Mathematical modelling of pulsatile flow of Cassons fluid in arterial stenosis. Appl Math Comput

Department of Mathematics, Harcourt Butler Technological Institute, Kanpur 208 002, India
Applied Mathematics and Computation (Impact Factor: 1.55). 04/2009; 210(1):1-10. DOI: 10.1016/j.amc.2007.05.070
Source: DBLP

ABSTRACT The effects of non-Newtonian nature of blood and pulsatility on flow through a stenosed artery have been investigated. It is of interest to note that the thickness of the viscous flow region changes with axial distance. An important result is that the mean and steady flow rates decrease as the yield stress increases. The critical value of the yield stress at which the flow rate behaviour changes from one type to another has been determined. Another important result of pulsatility is the mean resistance to flow is greater than its steady flow value, whereas the mean value of the wall shear for pulsatile blood flow is equal to steady wall shear stress. The velocity profiles and associated physiological characteristics involved in the analysis have been determined. Many standard results regarding Casson and Newtonian fluids flow, uniform and steady flow in an artery can be obtained in the present analysis as the special cases.

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    • "It is now well established that blood is a suspension of corpuscles (cellular particles) in an aqueous saline solution of plasma which indicates that blood is having a non-Newtonian structure. Siddiqui et al. [8] have investigated the pulsatile nature of blood by modelling blood as a Casson fluid. They observed that the yield stress increases with a decrease in the mean and steady flow rates. "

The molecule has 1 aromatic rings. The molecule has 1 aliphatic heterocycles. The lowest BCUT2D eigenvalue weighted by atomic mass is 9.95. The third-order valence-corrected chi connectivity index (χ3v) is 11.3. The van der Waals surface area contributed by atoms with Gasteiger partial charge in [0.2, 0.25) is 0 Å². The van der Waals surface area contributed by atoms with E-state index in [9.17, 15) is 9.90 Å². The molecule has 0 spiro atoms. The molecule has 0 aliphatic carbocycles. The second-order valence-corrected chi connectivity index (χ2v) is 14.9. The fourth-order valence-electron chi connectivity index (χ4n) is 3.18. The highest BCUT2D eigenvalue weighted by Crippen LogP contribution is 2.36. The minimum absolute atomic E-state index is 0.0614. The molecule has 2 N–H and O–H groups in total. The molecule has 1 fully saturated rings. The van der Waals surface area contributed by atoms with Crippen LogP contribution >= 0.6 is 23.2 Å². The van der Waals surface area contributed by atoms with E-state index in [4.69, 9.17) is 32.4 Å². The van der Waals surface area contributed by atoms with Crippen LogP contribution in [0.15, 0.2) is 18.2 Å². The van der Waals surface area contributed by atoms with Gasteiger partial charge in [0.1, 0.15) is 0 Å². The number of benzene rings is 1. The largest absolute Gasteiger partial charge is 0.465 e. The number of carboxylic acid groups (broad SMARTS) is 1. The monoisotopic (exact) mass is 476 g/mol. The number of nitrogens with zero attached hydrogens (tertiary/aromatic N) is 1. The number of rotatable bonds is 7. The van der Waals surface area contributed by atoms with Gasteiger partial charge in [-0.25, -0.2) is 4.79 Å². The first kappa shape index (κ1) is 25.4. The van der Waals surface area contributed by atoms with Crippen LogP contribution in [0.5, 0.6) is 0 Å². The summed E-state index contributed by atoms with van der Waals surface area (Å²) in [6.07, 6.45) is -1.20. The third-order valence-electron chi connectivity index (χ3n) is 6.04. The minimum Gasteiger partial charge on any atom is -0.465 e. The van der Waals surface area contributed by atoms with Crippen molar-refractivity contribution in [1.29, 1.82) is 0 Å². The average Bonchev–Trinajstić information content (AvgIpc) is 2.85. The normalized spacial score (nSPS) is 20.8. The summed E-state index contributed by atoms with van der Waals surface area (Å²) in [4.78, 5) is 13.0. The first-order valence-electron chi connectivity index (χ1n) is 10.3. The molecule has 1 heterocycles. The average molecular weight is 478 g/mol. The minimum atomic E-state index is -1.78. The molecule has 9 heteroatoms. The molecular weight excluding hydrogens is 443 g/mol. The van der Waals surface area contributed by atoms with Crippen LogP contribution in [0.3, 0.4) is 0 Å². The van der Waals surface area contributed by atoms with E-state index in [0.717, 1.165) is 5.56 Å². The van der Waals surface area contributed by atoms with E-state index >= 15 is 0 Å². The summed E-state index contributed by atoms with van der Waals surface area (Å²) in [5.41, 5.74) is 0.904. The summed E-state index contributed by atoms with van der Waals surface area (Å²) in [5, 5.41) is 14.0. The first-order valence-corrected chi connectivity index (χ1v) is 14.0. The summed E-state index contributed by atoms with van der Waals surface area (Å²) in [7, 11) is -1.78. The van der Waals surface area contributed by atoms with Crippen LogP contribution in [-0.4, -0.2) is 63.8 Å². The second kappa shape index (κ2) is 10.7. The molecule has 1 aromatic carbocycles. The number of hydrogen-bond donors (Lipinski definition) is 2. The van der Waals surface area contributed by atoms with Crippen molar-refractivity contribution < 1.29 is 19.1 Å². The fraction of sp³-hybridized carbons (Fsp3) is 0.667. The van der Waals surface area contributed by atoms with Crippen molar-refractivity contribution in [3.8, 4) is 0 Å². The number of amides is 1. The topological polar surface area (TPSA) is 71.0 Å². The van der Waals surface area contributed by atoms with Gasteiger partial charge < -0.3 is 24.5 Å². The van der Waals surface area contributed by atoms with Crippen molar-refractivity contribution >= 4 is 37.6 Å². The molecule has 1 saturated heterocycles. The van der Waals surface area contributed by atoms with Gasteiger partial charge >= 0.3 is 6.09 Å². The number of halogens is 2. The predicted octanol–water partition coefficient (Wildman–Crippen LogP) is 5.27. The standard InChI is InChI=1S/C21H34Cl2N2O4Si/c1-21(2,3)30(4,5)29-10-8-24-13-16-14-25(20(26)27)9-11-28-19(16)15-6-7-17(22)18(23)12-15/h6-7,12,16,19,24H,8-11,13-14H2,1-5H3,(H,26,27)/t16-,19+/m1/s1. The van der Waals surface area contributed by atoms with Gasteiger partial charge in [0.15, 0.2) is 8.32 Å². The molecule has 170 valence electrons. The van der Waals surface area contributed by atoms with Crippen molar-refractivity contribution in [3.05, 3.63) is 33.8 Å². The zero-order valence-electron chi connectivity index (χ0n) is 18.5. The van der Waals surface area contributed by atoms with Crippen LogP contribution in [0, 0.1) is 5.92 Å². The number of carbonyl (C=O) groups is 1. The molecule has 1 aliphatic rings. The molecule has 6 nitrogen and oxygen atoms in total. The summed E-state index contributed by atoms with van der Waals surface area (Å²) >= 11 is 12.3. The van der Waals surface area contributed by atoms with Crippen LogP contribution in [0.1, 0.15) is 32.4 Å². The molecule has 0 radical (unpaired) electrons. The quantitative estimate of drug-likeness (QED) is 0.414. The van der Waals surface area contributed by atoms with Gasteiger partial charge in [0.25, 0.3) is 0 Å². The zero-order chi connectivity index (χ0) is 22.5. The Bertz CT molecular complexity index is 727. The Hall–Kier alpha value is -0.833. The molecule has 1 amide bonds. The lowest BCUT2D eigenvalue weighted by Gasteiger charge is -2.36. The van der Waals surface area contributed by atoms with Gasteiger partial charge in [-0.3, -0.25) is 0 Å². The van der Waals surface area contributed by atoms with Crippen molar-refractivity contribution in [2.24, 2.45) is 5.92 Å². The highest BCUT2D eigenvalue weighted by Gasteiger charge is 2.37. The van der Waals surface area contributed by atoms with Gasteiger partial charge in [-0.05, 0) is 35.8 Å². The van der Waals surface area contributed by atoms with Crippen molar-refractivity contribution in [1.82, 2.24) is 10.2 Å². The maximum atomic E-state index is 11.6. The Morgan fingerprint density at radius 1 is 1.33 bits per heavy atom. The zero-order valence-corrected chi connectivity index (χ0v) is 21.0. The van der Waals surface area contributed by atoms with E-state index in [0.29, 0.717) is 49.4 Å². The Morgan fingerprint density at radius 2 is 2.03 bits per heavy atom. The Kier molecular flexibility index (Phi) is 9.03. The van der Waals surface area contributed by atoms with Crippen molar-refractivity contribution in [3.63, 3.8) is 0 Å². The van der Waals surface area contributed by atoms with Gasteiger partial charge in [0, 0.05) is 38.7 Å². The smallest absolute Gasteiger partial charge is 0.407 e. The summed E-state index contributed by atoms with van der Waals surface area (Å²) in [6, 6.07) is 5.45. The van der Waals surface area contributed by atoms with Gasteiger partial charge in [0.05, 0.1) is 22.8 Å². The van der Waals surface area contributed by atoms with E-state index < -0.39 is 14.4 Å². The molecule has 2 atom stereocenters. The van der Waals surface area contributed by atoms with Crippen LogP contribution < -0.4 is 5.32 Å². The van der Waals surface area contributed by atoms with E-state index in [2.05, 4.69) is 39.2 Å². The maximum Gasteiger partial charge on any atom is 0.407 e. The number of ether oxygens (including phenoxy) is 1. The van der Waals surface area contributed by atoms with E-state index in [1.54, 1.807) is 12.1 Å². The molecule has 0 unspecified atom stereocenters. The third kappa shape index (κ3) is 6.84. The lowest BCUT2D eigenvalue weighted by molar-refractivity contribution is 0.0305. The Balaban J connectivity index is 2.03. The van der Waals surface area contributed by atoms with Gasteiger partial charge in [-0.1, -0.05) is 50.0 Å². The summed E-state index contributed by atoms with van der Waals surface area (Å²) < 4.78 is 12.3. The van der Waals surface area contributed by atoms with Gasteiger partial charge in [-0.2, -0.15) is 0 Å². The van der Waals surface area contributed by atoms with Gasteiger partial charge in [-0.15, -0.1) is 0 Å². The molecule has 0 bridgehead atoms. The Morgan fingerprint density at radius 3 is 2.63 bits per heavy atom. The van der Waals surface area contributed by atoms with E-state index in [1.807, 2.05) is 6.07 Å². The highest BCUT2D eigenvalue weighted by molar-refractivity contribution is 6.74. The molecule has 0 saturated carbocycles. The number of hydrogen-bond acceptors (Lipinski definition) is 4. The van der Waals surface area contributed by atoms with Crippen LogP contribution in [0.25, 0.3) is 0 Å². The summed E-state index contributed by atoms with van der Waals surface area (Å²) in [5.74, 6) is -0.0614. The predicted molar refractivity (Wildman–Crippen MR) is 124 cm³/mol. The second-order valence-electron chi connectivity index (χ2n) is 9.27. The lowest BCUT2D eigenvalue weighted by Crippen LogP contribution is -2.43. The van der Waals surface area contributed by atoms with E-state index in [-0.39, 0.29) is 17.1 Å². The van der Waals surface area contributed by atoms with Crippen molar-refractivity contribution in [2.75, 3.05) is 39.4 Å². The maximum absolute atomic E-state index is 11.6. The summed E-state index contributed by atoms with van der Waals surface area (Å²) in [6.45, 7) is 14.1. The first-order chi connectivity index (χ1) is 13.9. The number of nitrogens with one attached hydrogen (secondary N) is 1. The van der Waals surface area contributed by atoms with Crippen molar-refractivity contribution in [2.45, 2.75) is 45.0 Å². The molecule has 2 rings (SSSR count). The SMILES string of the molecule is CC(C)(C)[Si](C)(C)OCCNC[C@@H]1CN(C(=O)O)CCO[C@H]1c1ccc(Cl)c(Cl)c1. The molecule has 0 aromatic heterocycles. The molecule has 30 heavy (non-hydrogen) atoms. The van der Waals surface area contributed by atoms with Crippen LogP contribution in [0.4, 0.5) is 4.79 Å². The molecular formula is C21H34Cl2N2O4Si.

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    ABSTRACT: In this paper, we considered the pulsatile flow of blood through catheterized tapered artery in the presence of an -shaped stenosis. Blood flow is modelled as homogeneous incompressible couple stress fluid. Further the effects of velocity slip at the arterial wall are also examined. The analysis is carried out analytically and closed form solutions are obtained with the assumption of mild stenosis. In the present study, we analyze the effects of various fluid and geometric parameters on the physiological parameters such as resistance to flow and shear stress at the wall. The variation in the resistance to the flow and wall shear stress with respect to stenosis size ( ), radius of the catheter ( ), couple stress fluid parameters ( ), Reynolds number (Re) and pulsatile parameter ( ) has been studied. In particular shear stress at the wall is reckoned at both the locations corresponding to the maximum height of the stenosis. It has been observed that this physiological parameter is independent of the location of the maximum height in case of nontapered artery while these locations significantly impact the shear stress at the wall in case of tapered artery. The locations of the critical and maximum heights with corresponding annular radii are summarized in the form of Table 1. We also focussed our attention on the analysis of the wall shear stress over the entire stenosis region for various values of the geometric and fluid parameters. It is observed that the impedance and wall shear stress are increasing with increase in the radius of catheter and stenosis size while they are decreasing as the tapered parameter and the couple stress fluid parameters are increasing. It is observed that slip velocity and diverging tapered artery facilitate the fluid flow.